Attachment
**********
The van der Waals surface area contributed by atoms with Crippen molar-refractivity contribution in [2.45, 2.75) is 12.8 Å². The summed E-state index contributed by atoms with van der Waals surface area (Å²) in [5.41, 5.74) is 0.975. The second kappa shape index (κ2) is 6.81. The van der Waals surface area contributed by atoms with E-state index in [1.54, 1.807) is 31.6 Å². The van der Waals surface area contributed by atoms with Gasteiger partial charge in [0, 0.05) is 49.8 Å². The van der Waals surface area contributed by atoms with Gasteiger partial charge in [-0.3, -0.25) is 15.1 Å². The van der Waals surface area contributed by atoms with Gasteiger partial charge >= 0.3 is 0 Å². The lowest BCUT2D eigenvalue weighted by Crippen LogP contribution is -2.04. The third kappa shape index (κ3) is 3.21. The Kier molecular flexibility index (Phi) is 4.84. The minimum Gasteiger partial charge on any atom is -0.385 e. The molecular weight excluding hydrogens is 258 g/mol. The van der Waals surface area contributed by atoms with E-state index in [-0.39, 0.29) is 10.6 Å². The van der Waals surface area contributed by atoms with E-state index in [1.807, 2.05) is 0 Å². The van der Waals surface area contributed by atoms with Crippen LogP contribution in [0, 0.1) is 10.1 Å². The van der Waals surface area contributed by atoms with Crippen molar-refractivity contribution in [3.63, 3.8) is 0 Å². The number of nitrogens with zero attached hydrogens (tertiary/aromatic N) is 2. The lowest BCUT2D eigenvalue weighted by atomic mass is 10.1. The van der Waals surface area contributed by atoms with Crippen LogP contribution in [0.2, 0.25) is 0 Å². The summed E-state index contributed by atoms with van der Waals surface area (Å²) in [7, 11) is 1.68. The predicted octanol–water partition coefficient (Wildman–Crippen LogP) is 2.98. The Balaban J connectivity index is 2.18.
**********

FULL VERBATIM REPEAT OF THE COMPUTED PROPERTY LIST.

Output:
The van der Waals surface area contributed by atoms with Crippen molar-refractivity contribution in [2.45, 2.75) is 12.8 Å². The summed E-state index contributed by atoms with van der Waals surface area (Å²) in [5.41, 5.74) is 0.975. The second kappa shape index (κ2) is 6.81. The van der Waals surface area contributed by atoms with E-state index in [1.54, 1.807) is 31.6 Å². The van der Waals surface area contributed by atoms with Gasteiger partial charge in [0, 0.05) is 49.8 Å². The van der Waals surface area contributed by atoms with Gasteiger partial charge in [-0.3, -0.25) is 15.1 Å². The van der Waals surface area contributed by atoms with Gasteiger partial charge >= 0.3 is 0 Å². The lowest BCUT2D eigenvalue weighted by Crippen LogP contribution is -2.04. The third kappa shape index (κ3) is 3.21. The Kier molecular flexibility index (Phi) is 4.84. The minimum Gasteiger partial charge on any atom is -0.385 e. The molecular weight excluding hydrogens is 258 g/mol. The van der Waals surface area contributed by atoms with E-state index in [-0.39, 0.29) is 10.6 Å². The van der Waals surface area contributed by atoms with E-state index in [1.807, 2.05) is 0 Å². The van der Waals surface area contributed by atoms with Crippen LogP contribution in [0, 0.1) is 10.1 Å². The van der Waals surface area contributed by atoms with Crippen molar-refractivity contribution in [3.63, 3.8) is 0 Å². The number of nitrogens with zero attached hydrogens (tertiary/aromatic N) is 2. The lowest BCUT2D eigenvalue weighted by atomic mass is 10.1. The van der Waals surface area contributed by atoms with Crippen LogP contribution in [0.2, 0.25) is 0 Å². The summed E-state index contributed by atoms with van der Waals surface area (Å²) in [7, 11) is 1.68. The predicted octanol–water partition coefficient (Wildman–Crippen LogP) is 2.98. The Balaban J connectivity index is 2.18.